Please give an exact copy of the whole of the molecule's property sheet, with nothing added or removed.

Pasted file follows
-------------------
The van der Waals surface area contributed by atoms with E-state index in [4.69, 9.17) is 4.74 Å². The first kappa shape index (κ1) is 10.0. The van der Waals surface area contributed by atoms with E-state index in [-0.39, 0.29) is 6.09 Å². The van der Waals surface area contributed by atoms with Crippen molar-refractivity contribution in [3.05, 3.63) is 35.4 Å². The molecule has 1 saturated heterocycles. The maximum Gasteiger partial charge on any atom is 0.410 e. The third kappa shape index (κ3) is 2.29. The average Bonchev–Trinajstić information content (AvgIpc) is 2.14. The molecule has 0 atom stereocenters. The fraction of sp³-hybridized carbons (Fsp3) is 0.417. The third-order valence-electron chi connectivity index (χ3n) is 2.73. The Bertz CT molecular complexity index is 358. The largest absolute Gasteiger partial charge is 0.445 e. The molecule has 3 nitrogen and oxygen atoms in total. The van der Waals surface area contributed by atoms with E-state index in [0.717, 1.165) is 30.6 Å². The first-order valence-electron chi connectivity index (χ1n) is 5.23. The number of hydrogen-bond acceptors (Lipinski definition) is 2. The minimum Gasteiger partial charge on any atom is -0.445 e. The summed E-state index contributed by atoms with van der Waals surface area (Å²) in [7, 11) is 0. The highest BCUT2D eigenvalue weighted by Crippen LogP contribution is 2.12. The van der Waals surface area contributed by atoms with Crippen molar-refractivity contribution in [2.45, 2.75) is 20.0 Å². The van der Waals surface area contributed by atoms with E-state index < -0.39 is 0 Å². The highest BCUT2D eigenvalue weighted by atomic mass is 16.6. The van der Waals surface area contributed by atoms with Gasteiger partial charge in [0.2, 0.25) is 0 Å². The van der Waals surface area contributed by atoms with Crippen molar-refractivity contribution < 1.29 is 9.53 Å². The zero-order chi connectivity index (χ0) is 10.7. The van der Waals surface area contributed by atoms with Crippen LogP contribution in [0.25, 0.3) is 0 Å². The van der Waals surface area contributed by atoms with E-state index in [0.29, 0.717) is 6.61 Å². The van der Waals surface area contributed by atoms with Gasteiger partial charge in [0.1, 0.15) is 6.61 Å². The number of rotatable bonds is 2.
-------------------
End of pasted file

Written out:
The van der Waals surface area contributed by atoms with E-state index in [4.69, 9.17) is 4.74 Å². The first kappa shape index (κ1) is 10.0. The van der Waals surface area contributed by atoms with E-state index in [-0.39, 0.29) is 6.09 Å². The van der Waals surface area contributed by atoms with Crippen molar-refractivity contribution in [3.05, 3.63) is 35.4 Å². The molecule has 1 saturated heterocycles. The maximum Gasteiger partial charge on any atom is 0.410 e. The third kappa shape index (κ3) is 2.29. The average Bonchev–Trinajstić information content (AvgIpc) is 2.14. The molecule has 0 atom stereocenters. The fraction of sp³-hybridized carbons (Fsp3) is 0.417. The third-order valence-electron chi connectivity index (χ3n) is 2.73. The Bertz CT molecular complexity index is 358. The largest absolute Gasteiger partial charge is 0.445 e. The molecule has 3 nitrogen and oxygen atoms in total. The van der Waals surface area contributed by atoms with E-state index in [0.717, 1.165) is 30.6 Å². The first-order valence-electron chi connectivity index (χ1n) is 5.23. The number of hydrogen-bond acceptors (Lipinski definition) is 2. The minimum Gasteiger partial charge on any atom is -0.445 e. The summed E-state index contributed by atoms with van der Waals surface area (Å²) in [7, 11) is 0. The highest BCUT2D eigenvalue weighted by Crippen LogP contribution is 2.12. The van der Waals surface area contributed by atoms with Crippen molar-refractivity contribution in [2.45, 2.75) is 20.0 Å². The van der Waals surface area contributed by atoms with E-state index < -0.39 is 0 Å². The highest BCUT2D eigenvalue weighted by atomic mass is 16.6. The van der Waals surface area contributed by atoms with Gasteiger partial charge in [0.2, 0.25) is 0 Å². The van der Waals surface area contributed by atoms with Crippen molar-refractivity contribution < 1.29 is 9.53 Å². The zero-order chi connectivity index (χ0) is 10.7. The van der Waals surface area contributed by atoms with Crippen LogP contribution in [0.25, 0.3) is 0 Å². The van der Waals surface area contributed by atoms with E-state index in [0.29, 0.717) is 6.61 Å². The van der Waals surface area contributed by atoms with Gasteiger partial charge in [0.1, 0.15) is 6.61 Å². The number of rotatable bonds is 2.